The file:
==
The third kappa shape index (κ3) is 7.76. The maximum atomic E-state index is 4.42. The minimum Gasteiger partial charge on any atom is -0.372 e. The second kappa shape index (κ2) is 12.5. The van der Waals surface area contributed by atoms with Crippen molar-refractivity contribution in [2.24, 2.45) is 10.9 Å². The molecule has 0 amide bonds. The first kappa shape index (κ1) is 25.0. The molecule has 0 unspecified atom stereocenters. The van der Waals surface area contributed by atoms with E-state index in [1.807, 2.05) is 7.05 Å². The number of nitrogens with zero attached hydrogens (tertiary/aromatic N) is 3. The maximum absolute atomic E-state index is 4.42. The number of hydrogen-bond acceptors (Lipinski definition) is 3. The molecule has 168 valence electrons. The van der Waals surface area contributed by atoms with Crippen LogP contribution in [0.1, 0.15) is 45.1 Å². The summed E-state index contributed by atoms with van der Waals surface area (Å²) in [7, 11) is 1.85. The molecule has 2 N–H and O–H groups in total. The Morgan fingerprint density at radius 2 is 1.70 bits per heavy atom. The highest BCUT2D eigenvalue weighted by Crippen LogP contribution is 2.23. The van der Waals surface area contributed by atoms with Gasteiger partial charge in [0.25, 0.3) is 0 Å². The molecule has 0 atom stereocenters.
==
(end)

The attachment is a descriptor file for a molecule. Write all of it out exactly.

The third kappa shape index (κ3) is 7.76. The maximum atomic E-state index is 4.42. The minimum Gasteiger partial charge on any atom is -0.372 e. The second kappa shape index (κ2) is 12.5. The van der Waals surface area contributed by atoms with Crippen molar-refractivity contribution in [2.24, 2.45) is 10.9 Å². The molecule has 0 amide bonds. The first kappa shape index (κ1) is 25.0. The molecule has 0 unspecified atom stereocenters. The van der Waals surface area contributed by atoms with E-state index in [1.807, 2.05) is 7.05 Å². The number of nitrogens with zero attached hydrogens (tertiary/aromatic N) is 3. The maximum absolute atomic E-state index is 4.42. The number of hydrogen-bond acceptors (Lipinski definition) is 3. The molecule has 168 valence electrons. The van der Waals surface area contributed by atoms with Crippen LogP contribution in [0.1, 0.15) is 45.1 Å². The summed E-state index contributed by atoms with van der Waals surface area (Å²) in [7, 11) is 1.85. The molecule has 2 N–H and O–H groups in total. The Morgan fingerprint density at radius 2 is 1.70 bits per heavy atom. The highest BCUT2D eigenvalue weighted by Crippen LogP contribution is 2.23. The van der Waals surface area contributed by atoms with Gasteiger partial charge in [0.25, 0.3) is 0 Å². The molecule has 0 atom stereocenters.